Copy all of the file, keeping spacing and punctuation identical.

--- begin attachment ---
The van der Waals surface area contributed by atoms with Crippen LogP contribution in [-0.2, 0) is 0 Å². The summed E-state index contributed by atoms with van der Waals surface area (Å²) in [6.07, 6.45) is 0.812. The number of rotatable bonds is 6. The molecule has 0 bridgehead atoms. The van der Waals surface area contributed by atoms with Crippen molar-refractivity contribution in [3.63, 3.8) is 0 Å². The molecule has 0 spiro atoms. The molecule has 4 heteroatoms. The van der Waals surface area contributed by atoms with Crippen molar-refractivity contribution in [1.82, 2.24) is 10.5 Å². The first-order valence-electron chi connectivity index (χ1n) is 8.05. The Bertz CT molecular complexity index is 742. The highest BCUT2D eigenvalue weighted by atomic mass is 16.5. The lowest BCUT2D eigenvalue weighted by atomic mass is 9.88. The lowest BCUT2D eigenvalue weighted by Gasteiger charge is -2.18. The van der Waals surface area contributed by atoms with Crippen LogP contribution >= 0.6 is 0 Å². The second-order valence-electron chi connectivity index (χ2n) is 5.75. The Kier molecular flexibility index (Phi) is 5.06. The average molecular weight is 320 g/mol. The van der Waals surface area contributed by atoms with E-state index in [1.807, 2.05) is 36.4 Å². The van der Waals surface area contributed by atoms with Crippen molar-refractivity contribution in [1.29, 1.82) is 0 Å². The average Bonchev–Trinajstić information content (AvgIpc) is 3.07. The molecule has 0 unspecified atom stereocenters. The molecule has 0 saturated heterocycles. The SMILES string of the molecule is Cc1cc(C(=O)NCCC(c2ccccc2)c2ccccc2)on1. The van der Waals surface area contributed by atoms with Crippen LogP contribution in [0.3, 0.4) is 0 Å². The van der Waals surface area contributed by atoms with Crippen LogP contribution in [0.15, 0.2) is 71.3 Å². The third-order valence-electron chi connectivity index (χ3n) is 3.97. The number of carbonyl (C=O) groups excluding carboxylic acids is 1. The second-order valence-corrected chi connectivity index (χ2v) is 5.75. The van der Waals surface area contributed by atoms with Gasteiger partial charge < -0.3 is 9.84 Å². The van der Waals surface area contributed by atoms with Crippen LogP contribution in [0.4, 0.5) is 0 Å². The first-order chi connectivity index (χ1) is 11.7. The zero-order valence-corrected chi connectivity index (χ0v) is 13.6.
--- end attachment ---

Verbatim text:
The van der Waals surface area contributed by atoms with Crippen LogP contribution in [-0.2, 0) is 0 Å². The summed E-state index contributed by atoms with van der Waals surface area (Å²) in [6.07, 6.45) is 0.812. The number of rotatable bonds is 6. The molecule has 0 bridgehead atoms. The van der Waals surface area contributed by atoms with Crippen molar-refractivity contribution in [3.63, 3.8) is 0 Å². The molecule has 0 spiro atoms. The molecule has 4 heteroatoms. The van der Waals surface area contributed by atoms with Crippen molar-refractivity contribution in [1.82, 2.24) is 10.5 Å². The first-order valence-electron chi connectivity index (χ1n) is 8.05. The Bertz CT molecular complexity index is 742. The highest BCUT2D eigenvalue weighted by atomic mass is 16.5. The lowest BCUT2D eigenvalue weighted by atomic mass is 9.88. The lowest BCUT2D eigenvalue weighted by Gasteiger charge is -2.18. The van der Waals surface area contributed by atoms with Crippen LogP contribution >= 0.6 is 0 Å². The second-order valence-electron chi connectivity index (χ2n) is 5.75. The Kier molecular flexibility index (Phi) is 5.06. The average molecular weight is 320 g/mol. The van der Waals surface area contributed by atoms with E-state index in [1.807, 2.05) is 36.4 Å². The van der Waals surface area contributed by atoms with Crippen molar-refractivity contribution in [1.29, 1.82) is 0 Å². The average Bonchev–Trinajstić information content (AvgIpc) is 3.07. The molecule has 0 unspecified atom stereocenters. The molecule has 0 saturated heterocycles. The SMILES string of the molecule is Cc1cc(C(=O)NCCC(c2ccccc2)c2ccccc2)on1. The van der Waals surface area contributed by atoms with Crippen LogP contribution in [0.3, 0.4) is 0 Å². The van der Waals surface area contributed by atoms with Crippen LogP contribution in [0.15, 0.2) is 71.3 Å². The third-order valence-electron chi connectivity index (χ3n) is 3.97. The number of carbonyl (C=O) groups excluding carboxylic acids is 1. The second-order valence-corrected chi connectivity index (χ2v) is 5.75. The van der Waals surface area contributed by atoms with Gasteiger partial charge < -0.3 is 9.84 Å². The van der Waals surface area contributed by atoms with Crippen LogP contribution in [0.4, 0.5) is 0 Å². The first-order chi connectivity index (χ1) is 11.7. The zero-order valence-corrected chi connectivity index (χ0v) is 13.6.